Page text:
- The state board says family "may wish to consult" a lawyer or court
- Filling body with newspaper not "best practice," but not a crime, agency says
- Kendrick Johnson was found in a rolled-up gym mat at school last year
- Family filed complaint after second autopsy revealed son's body had no organs
Replacing the internal organs of Kendrick Johnson -- the south Georgia teen found dead in his high school gym a year ago -- with newspaper is not a "best practice" for any mortician, but it's not illegal either, a state board wrote Thursday.
"Legislation or regulation does not address the practice or prohibit funeral professionals from filling a cavity with newspaper," the Georgia Board of Funeral Service said in a letter addressed to Johnson's mother. "Therefore, the practice ... is not a violation of the law."
This finding yielded few answers for Johnson's family, including where his organs actually ended up. On that matter, the board said only that it couldn't determine if "the organs were transferred to the funeral (home) with the body."
Neither the funeral home nor Johnson's family immediately responded Thursday to CNN's request for comment on the state finding.
The family didn't even know the late teen's brain, heart, lungs, liver and other viscera were missing until the middle of last year, when an autopsy they'd requested was conducted June 15 by Dr. William R. Anderson with Forensic Dimensions in Heathrow, Florida.
This was actually a second autopsy on the three-sport athlete after he was found dead January 11, 2013, in a rolled-up gym mat inside Lowndes County High School in Valdosta, Georgia.
The Georgia Bureau of Investigation handled the first one, then ruled the death accidental.
And the Lowndes County Sheriff's Office, while not commenting on every twist and turn in the case, has repeatedly stood by its original determination that Johnson died by accident after getting caught up reaching for his shoe. CNN examined the 522-page police file and found that investigators spoke to 111 people, including 18 on the day Johnson's body was found.
"It was not a rash decision that was leapt to," Lt. Stryde Jones told CNN in May, the day after his investigators closed their case. "We've drawn this out, done a thorough investigation, and we think we've covered all bases."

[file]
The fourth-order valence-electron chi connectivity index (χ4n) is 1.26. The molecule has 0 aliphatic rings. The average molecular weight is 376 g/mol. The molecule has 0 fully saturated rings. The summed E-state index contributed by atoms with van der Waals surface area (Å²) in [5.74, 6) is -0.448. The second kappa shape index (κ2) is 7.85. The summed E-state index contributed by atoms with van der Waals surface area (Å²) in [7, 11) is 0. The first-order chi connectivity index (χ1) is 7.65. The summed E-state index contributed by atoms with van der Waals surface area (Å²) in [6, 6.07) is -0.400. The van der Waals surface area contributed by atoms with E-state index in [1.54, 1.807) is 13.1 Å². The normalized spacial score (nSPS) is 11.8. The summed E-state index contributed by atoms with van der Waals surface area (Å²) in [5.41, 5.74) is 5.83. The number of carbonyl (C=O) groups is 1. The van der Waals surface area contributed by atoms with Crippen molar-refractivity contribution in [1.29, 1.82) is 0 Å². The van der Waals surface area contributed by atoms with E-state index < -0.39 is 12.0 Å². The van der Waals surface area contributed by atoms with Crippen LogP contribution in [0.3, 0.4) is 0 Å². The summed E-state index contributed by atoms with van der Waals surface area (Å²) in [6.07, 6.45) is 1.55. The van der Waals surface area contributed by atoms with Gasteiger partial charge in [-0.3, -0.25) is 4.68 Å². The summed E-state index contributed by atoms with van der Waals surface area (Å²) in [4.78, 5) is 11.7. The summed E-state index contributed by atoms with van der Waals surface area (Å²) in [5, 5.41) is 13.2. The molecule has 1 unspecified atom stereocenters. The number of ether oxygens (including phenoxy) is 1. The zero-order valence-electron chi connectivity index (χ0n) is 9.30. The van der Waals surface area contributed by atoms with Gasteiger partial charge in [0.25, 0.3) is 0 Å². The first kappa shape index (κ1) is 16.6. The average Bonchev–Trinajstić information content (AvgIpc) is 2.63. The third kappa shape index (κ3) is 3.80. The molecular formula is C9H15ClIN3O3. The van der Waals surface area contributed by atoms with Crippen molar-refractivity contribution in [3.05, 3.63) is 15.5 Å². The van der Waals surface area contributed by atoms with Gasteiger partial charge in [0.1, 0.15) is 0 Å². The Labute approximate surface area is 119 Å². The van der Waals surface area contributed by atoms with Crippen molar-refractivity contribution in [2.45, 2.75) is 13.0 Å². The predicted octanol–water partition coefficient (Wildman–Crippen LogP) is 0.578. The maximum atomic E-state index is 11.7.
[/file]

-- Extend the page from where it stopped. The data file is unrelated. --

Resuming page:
But the disbelieving Johnson family pushed in court, leading to a judge's decision May 1 to grant their request to exhume their son's body for an independent autopsy at their expense.
Anderson determined in that second autopsy that Johnson suffered blunt force trauma to the right neck and soft tissues, "consistent with inflicted injury," seemingly defying the authorities ruling it was accidental.
It's what he didn't find -- the late teen's internal organs -- that prompted his family to formally ask the state to investigate the handling of their son's body. CNN was the first to report the development
That complaint alleged that Harrington Funeral Home mishandled the body and specifically accuses director Antonio Harrington of helping obscure the teen's cause of death.
Specifically, it alleged that the Georgia Bureau of Investigation said it replaced all of the organs after its autopsy.
Harrington initially said "one or two organs might be missing," according to the complaint. But in an October 4 letter to the family's attorney, C.B. King Jr., the funeral home director said the organs had been "destroyed" and "discarded ... before the body was sent back to Valdosta," where the funeral home took custody of the body.
However, the funeral home's attorney, Roy Copeland, told CNN in October that coroner Bill Watson has already called the "accusations and innuendo regarding Mr. Harrington's involvement in the disposition of young Mr. Johnson's internal organs ... baseless."
According to "The Principles and Practices of Embalming" -- a sentence of which was included in Copeland's October letter to CNN -- when organs are removed in an autopsy, the person handling the body should dry the cavity, "dusting it with hardening compound or embalming powder and then filling it with dry, clean sawdust or cotton mixed with a small quantity of hardening compound or embalming powder."
Copeland conceded at a November interview that newspaper is not listed as an option in this process, but he added, "nor is it precluded as one type of foreign substance that may be introduced into a body for purposes of building it up for public display."
In fact, the Georgia Board of Funeral Service said in its letter Thursday that "filling a body cavity is a necessary preparation to present a deceased body for public viewing."
The state agency also added there are products available to do this "that are more acceptable than newspaper," which it notes was relatively common in the past.
"The Board may consider appropriate regulations concerning this issue in the near future," it wrote about the practice of filling a body cavity with newspaper.
So what can the Johnson family do now?
For starters, they can take solace in the fact that federal authorities are investigating their son's death. To this point, the FBI seized the original hard drives from the Lowndes High surveillance system last month, according to a source with knowledge of the investigation. And the FBI has been in South Georgia conducting interviews, including an almost three-hour sitdown with the Johnsons in the city of Thomasville.
And the state funeral board's finding that funeral home staff didn't commit a crime, and its decision to close its case, doesn't mean the family can't go after them in court.
The state funeral board told them in its letter Thursday: "You may wish to consult with your personal attorney or a court of appropriate jurisdiction to determine what civil remedies may be available to you."